max-width: 290px; 
    max-height: 390px; 
}

You have to specify some CSS to get this thing to work right, namely set the width and height on the slide container and slides themselves.

Setting the max-width and max-height for the images helps to keep them inside of the container. Note that adding up the padding and border for both sides of the box is 10 px of the slideshow box that can’t be used to show an image. Therefore, the maximum image dimensions are the overall width or height minus 10 px. By accounting for the padding and border sizes a large image won’t overflow its container.

Any comments on this improved slideshow using Cycle plugin with jQuery?

Slideshow Image Captions with jQuery Cycle

If a picture is worth a thousand words, a photo slideshow would be worth a whole book. Images can be interpreted in many ways and without some accompanying text or captions for the images in a slide show, you force the visitor to draw their own conclusions about what they are viewing. In the art world this may be ok and perhaps what you’re striving for, but most of the time we want to provide additional information with images so the visitor really knows what the imagery is all about.

Some images are fairly meaningless without captions. Were those pictures taken before or after the event? And is that really Aunt Tillie as a hip youngster?! You get the idea…captions help us to tell our stories. They can be as short and sweet as you like or more explanatory in nature. It just depends on your purpose as to what kinds of captions your visitors would benefit from.

Presented here are three examples for producing image captions in slideshows with jQuery Cycle.

To make an image caption for jQuery Cycle slideshows, the examples that follow depend on passing selectors, like this.alt, to the .html() method to pick up the alt text from each <img>. Also, we’re going to use Cycle’s after and before options to specify our image captions.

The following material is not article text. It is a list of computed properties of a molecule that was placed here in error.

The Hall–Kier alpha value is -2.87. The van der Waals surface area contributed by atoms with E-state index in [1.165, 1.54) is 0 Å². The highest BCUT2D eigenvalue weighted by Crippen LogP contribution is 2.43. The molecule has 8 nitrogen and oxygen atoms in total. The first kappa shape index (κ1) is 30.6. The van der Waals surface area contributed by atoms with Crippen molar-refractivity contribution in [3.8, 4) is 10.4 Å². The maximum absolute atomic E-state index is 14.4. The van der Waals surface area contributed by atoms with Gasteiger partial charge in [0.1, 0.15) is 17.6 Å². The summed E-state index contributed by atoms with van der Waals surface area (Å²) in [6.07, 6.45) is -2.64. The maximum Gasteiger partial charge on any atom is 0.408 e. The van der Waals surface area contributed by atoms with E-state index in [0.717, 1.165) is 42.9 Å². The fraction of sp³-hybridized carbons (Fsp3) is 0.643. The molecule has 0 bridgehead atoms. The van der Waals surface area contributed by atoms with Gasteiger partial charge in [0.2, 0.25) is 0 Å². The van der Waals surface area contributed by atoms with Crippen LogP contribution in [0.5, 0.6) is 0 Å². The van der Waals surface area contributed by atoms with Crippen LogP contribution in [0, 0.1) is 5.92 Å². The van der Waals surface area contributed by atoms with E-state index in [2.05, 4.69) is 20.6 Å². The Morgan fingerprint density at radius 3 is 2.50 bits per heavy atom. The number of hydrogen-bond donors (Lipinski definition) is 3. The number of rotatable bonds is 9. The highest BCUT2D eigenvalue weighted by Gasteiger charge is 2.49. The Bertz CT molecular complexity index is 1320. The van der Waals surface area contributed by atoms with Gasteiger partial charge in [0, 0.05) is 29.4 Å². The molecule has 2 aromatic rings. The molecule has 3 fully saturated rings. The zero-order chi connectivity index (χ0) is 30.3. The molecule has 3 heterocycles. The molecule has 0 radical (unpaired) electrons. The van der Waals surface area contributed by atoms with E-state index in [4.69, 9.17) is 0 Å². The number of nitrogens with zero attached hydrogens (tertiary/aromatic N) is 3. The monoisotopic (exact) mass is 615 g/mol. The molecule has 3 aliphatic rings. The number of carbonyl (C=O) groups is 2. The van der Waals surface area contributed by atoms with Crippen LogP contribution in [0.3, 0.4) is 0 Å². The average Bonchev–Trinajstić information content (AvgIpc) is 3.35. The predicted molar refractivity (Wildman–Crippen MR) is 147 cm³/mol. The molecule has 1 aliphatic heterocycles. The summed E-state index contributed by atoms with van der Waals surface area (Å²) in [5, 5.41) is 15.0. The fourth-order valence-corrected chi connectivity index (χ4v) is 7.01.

Example 1: Use Cycle’s after option to specify a caption using the image’s alt text. Caption will appear after the slide is in place.

Here, the after option takes the result of an anonymous function as its value. The function() inserts the alt text from this, the current image, into #caption. In the HTML markup below notice that #caption identifies a paragraph below the images.

Example 1 HTML Markup:

one two three four

Example 1 Slideshow:

one
two
three
four

 

Example 2: Use Cycle’s before option to specify a caption using the image’s alt text. Caption will appear before the next slide.

The only things changed from Example 1 are that we’re using Cycle’s before option instead of the after option and the captions are placed at the top of the images instead of below them.

Example 2 HTML Markup:

Baby Sixtoes and his brothers. Cat in a tree. Cute runaway artist. Darling kittens napping.

Example 2 Slideshow:

Baby Sixtoes and his brothers.
Missy cat in snow.
Momma cat in a tree.
Darling kittens napping.
 

Example 3: Show slide number and total count of slides in addition to the image’s alt text for a caption.

To get the slide numbers we can take advantage of a couple of variables that keep track of the current slide and the number of total slides. We’ll pass three Cycle variables (curr,next,opts) to a new function.

There’s something new going on here. A named function, slideAfter, is the value for the after option. Using a function we can make calculations and assignments to create some interesting captions. Cycle’s before option also may take a function as its value.

The function slideAfter calculates and specifies the number of the current image and the total number of slides in the slideshow. The calculated values are assigned to a variable, caption_count, which is then used as the image caption.

Example 3 HTML Markup:

Baby Sixtoes and his brothers. Missy cat in snow. Momma cat in tree. Darling kittens napping.

()

In this example #caption5 is used for CSS positioning, while #caption3 and #caption4 are targeted by the JavaScript in creating the caption.

Example 3 Slideshow:

Baby Sixtoes and his brothers.
Missy cat in snow.
Momma cat in tree.
Darling kittens napping.

  ()

 

Examples borrowed from jQuery Cycle image count caption demo.